The crack of the bat and the pop of the ball pounding the catcher’s mitt are sounds that have become all too familiar to Steve Gardner, UVSC’s baseball coach of the past 18 years.
After a coaching run with the Wolverines that lasted nearly two decades, Gardner decided to pursue other endeavors and announced his retirement before the 2008 season.
From his days as a player at Spanish Fork High School, where he was named All-State, to his batting title in the Houston Astros Minor League system, Gardner knew he wanted to be a coach. Having primarily taught himself how to swing a bat and pick up a groundball, he felt he had something to offer his players.
After four years in the Minor Leagues, the family-oriented Gardner decided it wasn’t the life for him and cashed in his glove for the lineup card to become head coach at a junior high school. Steadily moving up the coaching ladder, he made stops at Bonneville High School and Snow College before finding his home in 1991 as the coach at what was then Utah Valley Community College.
The veteran baseball coach has had his share of success at Utah Valley. Taking over the team while it was competing at the junior college level, Gardner saw them advance to the Division I program and coached them to an impressive May 2005 win over 16th-ranked Arizona State out of the Pac Ten.
"It was a one game shot, and we played really well," Gardner said. "You almost have to be perfect when you play those games, and that’s what we were."
Gardner also led the Wolverines to their first win over BYU, and his team recently knocked off the ninth-ranked Oklahoma State Cowboys and the defending national champion Oregon State Beavers. All wins Gardner hadn’t even imagined when he took the reins in the early 90s.
After successfully leading his team at the junior college level for a number of years, amassing three SWAC Southern Division titles and two Region 18 championships, UVSC made the jump to Division I in 2004. In the school’s inaugural season, Gardner led his team to an impressive 19-17 record with a win over Oregon State, as well as splitting a six-game series with the University of Utah.
Gardner’s most prolific season came in 1998 when his squad sprinted to a 42-15 record at the junior college level. The landmark season saw the Wolverines collect the most wins in team history. They also dominated conference play with a 26-4 record.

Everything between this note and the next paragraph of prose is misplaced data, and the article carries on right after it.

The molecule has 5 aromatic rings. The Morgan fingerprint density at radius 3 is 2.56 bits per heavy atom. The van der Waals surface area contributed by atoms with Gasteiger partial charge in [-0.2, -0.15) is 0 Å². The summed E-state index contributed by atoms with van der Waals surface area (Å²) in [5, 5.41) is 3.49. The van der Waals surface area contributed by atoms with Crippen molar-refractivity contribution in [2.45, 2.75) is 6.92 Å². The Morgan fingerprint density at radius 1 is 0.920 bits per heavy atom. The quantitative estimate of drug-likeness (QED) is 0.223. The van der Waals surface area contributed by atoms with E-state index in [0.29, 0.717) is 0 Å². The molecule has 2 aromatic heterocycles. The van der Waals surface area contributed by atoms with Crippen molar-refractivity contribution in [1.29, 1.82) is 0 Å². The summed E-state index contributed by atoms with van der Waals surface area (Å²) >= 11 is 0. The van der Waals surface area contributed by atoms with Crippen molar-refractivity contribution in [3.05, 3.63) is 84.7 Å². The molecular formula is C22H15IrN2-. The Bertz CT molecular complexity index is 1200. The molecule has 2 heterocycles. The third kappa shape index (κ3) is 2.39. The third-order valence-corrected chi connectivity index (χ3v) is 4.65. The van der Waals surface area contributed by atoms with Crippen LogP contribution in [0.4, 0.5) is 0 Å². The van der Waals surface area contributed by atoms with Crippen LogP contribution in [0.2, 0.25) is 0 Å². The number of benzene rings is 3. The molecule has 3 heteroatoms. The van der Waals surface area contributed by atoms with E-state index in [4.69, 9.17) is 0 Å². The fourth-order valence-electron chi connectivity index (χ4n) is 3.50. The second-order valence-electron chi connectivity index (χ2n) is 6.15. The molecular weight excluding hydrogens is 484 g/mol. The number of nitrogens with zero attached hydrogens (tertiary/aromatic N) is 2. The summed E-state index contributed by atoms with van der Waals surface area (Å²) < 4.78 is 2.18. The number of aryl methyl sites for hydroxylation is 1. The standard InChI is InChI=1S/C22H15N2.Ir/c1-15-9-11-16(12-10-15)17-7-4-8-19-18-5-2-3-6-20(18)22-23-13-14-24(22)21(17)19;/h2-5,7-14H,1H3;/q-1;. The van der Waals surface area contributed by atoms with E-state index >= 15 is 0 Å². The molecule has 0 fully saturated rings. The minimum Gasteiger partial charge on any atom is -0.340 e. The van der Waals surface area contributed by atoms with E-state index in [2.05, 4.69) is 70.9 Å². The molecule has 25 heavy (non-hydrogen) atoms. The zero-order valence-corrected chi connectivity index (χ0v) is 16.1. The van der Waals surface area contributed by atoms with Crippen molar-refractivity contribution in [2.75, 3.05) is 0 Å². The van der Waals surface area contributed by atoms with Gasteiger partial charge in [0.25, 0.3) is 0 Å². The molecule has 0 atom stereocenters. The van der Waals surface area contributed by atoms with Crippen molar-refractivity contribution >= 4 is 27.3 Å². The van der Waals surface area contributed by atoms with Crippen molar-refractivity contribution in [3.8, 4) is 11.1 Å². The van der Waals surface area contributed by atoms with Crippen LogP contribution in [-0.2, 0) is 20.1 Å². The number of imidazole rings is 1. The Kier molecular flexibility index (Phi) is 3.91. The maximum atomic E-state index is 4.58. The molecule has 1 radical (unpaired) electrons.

Being a small school still trying to establish a baseball reputation, the Wolverine don’t always land the big recruit, but Gardner prefers to get the guys with a good work ethic who believe in the program.
"We call it the Wolverine way," Gardner says. "Believe in the Wolverine way and what we’re trying to do."
As Gardner’s final season has come to an end, he jokingly admits that with his team’s recent wins over Oklahoma State and BYU, maybe he’s doing something right and should stick around. While Gardner prepares for the life retirement has to offer, as he looks back on his successful career, he gives credit to his players and assistant coaches.
"To be successful, not only do you have to have good players, but good assistant coaches," Gardner said. "And that’s what I’ve had."
Taking over the program for Gardner will be his assistant of the last five years: Eric Madsen. Madsen was named as Gardner’s successor last December and will take over on July 1, the same day UVSC officially becomes UVU.
"I think coach Madsen is going to do a great job," Gardner said. "Eric’s a great guy and he has a lot of insight as to what to do."
When the season begins again next spring and the players and coaches feel the absence of Gardner in the dugout, coach Madsen concedes that, while the former skipper’s baseball knowledge and drive to win will be missed, it will be his personality they miss most.
"Coach is such a personable guy. He gets along with everybody," Madsen said. "When you think of Utah Valley baseball for the last 18 years, his name represents the program. All of our guys are too young to remember Utah Valley any other way."